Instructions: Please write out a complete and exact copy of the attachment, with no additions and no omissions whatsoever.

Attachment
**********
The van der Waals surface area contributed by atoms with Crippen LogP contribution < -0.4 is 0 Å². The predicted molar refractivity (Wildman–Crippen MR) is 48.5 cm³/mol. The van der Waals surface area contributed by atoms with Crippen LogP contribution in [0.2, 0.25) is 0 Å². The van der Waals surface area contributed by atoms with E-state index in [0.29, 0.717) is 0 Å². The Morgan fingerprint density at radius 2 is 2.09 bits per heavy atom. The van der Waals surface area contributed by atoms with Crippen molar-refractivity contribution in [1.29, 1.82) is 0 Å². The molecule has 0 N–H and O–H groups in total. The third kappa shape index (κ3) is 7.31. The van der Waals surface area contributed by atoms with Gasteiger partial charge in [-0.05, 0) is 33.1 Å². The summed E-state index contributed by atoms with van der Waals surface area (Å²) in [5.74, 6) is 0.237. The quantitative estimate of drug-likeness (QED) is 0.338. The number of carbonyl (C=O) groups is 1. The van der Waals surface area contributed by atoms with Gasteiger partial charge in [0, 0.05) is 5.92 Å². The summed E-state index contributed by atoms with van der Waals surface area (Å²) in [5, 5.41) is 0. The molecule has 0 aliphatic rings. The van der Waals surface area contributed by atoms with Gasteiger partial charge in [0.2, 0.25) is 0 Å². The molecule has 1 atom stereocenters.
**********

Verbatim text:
The van der Waals surface area contributed by atoms with Crippen LogP contribution < -0.4 is 0 Å². The predicted molar refractivity (Wildman–Crippen MR) is 48.5 cm³/mol. The van der Waals surface area contributed by atoms with Crippen LogP contribution in [0.2, 0.25) is 0 Å². The van der Waals surface area contributed by atoms with E-state index in [0.29, 0.717) is 0 Å². The Morgan fingerprint density at radius 2 is 2.09 bits per heavy atom. The van der Waals surface area contributed by atoms with Crippen molar-refractivity contribution in [1.29, 1.82) is 0 Å². The molecule has 0 N–H and O–H groups in total. The third kappa shape index (κ3) is 7.31. The van der Waals surface area contributed by atoms with Gasteiger partial charge in [-0.05, 0) is 33.1 Å². The summed E-state index contributed by atoms with van der Waals surface area (Å²) in [5.74, 6) is 0.237. The quantitative estimate of drug-likeness (QED) is 0.338. The number of carbonyl (C=O) groups is 1. The van der Waals surface area contributed by atoms with Gasteiger partial charge in [0, 0.05) is 5.92 Å². The summed E-state index contributed by atoms with van der Waals surface area (Å²) in [5, 5.41) is 0. The molecule has 0 aliphatic rings. The van der Waals surface area contributed by atoms with Gasteiger partial charge in [0.2, 0.25) is 0 Å². The molecule has 1 atom stereocenters.